South Carolina              
Administrative Law Court
Edgar A. Brown building 1205 Pendleton St., Suite 224 Columbia, SC 29201 Voice: (803) 734-0550

SC Administrative Law Court Decisions

CAPTION:
SCDOR vs. Kenneth W. Branch

AGENCY:
South Carolina Department of Revenue

PARTIES:
Petitioners:
South Carolina Department of Revenue

Respondents:
Kenneth W. Branch
 
DOCKET NUMBER:
99-ALJ-17-0138-CC

APPEARANCES:
Petitioners & Representative: South Carolina Department of Revenue, Carol I. McMahan

Respondents & Representative: Kenneth W. Branch, Wade S. Weatherford, III

Parties Present: All Parties Present
 

ORDERS:

FINAL ORDER AND DECISION

I. Statement of the Case



The South Carolina Department of Revenue (DOR) seeks penalties of $7,000 against Kenneth W. Branch (Branch). One portion of the penalty, $5,000, arises from Branch's failure to license two Class III video game machines ($2,500 for each machine that failed to have a license). Further, DOR seeks to impose a $1,000 penalty ($500 per violation) for failure to conspicuously display each of the two required licenses. Finally, DOR seeks a $1,000 fine (penalties of $500 for each violation) for each of two Class III coin-operated machines that failed to have the required owner/operator identification. Branch opposes DOR's position on all of the fines.



This disagreement places jurisdiction in the Administrative Law Judge Division (ALJD). S.C. Code Ann. §§ 12-4-30(D), 12-60-1310, 12-60-1320, 1-23-600 (Supp. 1998). The hearing in this matter was held May 19, 1999 at the Edgar Brown Building, Columbia, South Carolina. Based upon the evidence and the argument presented by the parties, a $5,000 penalty is imposed for Branch's failure to license the Class III machines and a total $100 fine is imposed for failing to have the owner/operator identification on each machine. Finally, under the facts here, no violation is found for the alleged failure of Branch to conspicuously display licenses on two of the machines.



II. Issues



1. Did Branch violate S.C. Code Ann. Sec. 12-21-2720(A) (Supp. 1998) by failing to procure from DOR a license for the privilege of making use of a Class III machine as defined in S.C. Code Ann. Sec. 12-21-2720(A)(3) (Supp. 1998), (i.e., a video game with free play feature operated by a slot in which a coin or thing of value is deposited) and if so what is the fine for such a violation?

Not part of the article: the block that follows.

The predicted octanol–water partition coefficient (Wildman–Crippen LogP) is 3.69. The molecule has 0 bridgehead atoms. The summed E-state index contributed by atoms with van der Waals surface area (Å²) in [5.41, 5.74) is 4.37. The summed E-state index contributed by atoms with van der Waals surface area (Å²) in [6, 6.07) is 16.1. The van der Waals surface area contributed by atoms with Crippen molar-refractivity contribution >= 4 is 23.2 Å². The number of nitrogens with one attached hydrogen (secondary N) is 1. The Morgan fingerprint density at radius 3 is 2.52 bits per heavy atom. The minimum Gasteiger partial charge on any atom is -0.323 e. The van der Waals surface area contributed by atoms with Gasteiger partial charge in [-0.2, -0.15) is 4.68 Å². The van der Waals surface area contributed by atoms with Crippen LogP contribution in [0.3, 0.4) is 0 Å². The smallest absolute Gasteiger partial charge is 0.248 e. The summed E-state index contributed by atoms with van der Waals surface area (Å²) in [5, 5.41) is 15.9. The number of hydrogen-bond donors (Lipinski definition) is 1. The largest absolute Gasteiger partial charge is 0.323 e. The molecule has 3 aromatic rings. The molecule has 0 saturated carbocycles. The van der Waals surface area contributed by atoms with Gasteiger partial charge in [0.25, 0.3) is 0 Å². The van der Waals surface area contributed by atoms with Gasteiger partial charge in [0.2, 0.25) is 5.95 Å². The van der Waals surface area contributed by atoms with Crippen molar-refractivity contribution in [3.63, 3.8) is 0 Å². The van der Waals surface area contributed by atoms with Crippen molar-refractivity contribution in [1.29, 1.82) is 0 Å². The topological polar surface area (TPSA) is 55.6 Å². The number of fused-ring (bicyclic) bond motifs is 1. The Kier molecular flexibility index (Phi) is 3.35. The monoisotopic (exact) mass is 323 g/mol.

2. Did Branch violate S.C. Code Ann. Sec. 12-21-2726 (Supp. 1998) by failing to conspicuously display on the front of the machine the license required by S.C. Code Ann. § 12-21-2720(A)(3) (Supp. 1998), and, if so, what is the penalty for such a violation?



3. Did two of Branch's machines located at 640 5th Street, Gaffney, South Carolina have information attached identifying the owner or operator of those machines as required by S.C. Code Ann. § 12-21-2748 (Supp. 1998), and, if not, what is the appropriate penalty?



III. Analysis



A. Failure to License a Class III Machine



1. Positions of Parties



DOR argues that Branch operated two Class III video machines without a license. Branch argues that he was not operating the machines. Rather, Branch argues the machines were merely left at a location owned by Herrin Collins and that Collins was operating the machines.



2. Findings of Fact



Based on the preponderance of the evidence, the following findings of fact are entered:



Prior to May, 1998, Branch owned several Class III video game machines and placed two of those machines on the premises of Herrin Collins at Collins's place of business of 640 5th Street in Gaffney, South Carolina. At the time of placement of the machines at Collins's business, Branch held a Class III license for each of the two machines.



During May of 1998, Branch began abandoning his video game business and started removing machines from various locations. On May 24, 1998, prior to the May 31, 1998 expiration dates of the two licenses at Collins's location, Branch's son Kevin, on Branch's behalf, executed a lease governing the two machines on the Collins premises. The lease was handwritten and stated the following: "I, Kevin W. Branch, will be leasing 2 pool tables & 2 poker machines to Spanky's Country Store." The agreement was signed by Kevin Branch and by Herrin Collins and was dated May 24, 1998. At some point after the signing of the lease and after May 31, 1998, Branch received between $50 to $200 from the machines at Collins's property.



On October 13, 1998, SLED made an inspection of the location operated by Collins and examined the two machines owned by Branch. As a result of the SLED Agent's inspection, the SLED Agent determined the two machines in the Collins location were unlicensed machines. That decision was reached after a through examination of each machine. The unlicensed machines were in an establishment that was open for business and the machines were turned on and were operational. As the result of the lack of a license, the SLED Agent issued a citation against Branch for a violation of S.C. Code Ann. Sec. 12-21-2720(A) (Supp. 1998) for maintaining two unlicensed Class III machines. Further, DOR established a fine of $2,500 for each machine for a total of $5,000.



3. Conclusions of Law



Based on the foregoing Findings of Fact, I conclude the following as a matter of law:



a. Violation Established



A person who "maintains for use," a Class III machine, i.e., a video game machine (other than a flipper machine) that has a free play feature and that is operated by a slot into which a coin or thing of value is deposited, must obtain a license from DOR. S.C. Code Ann. § 12-21-2720(A) (3) (Supp.) (1998).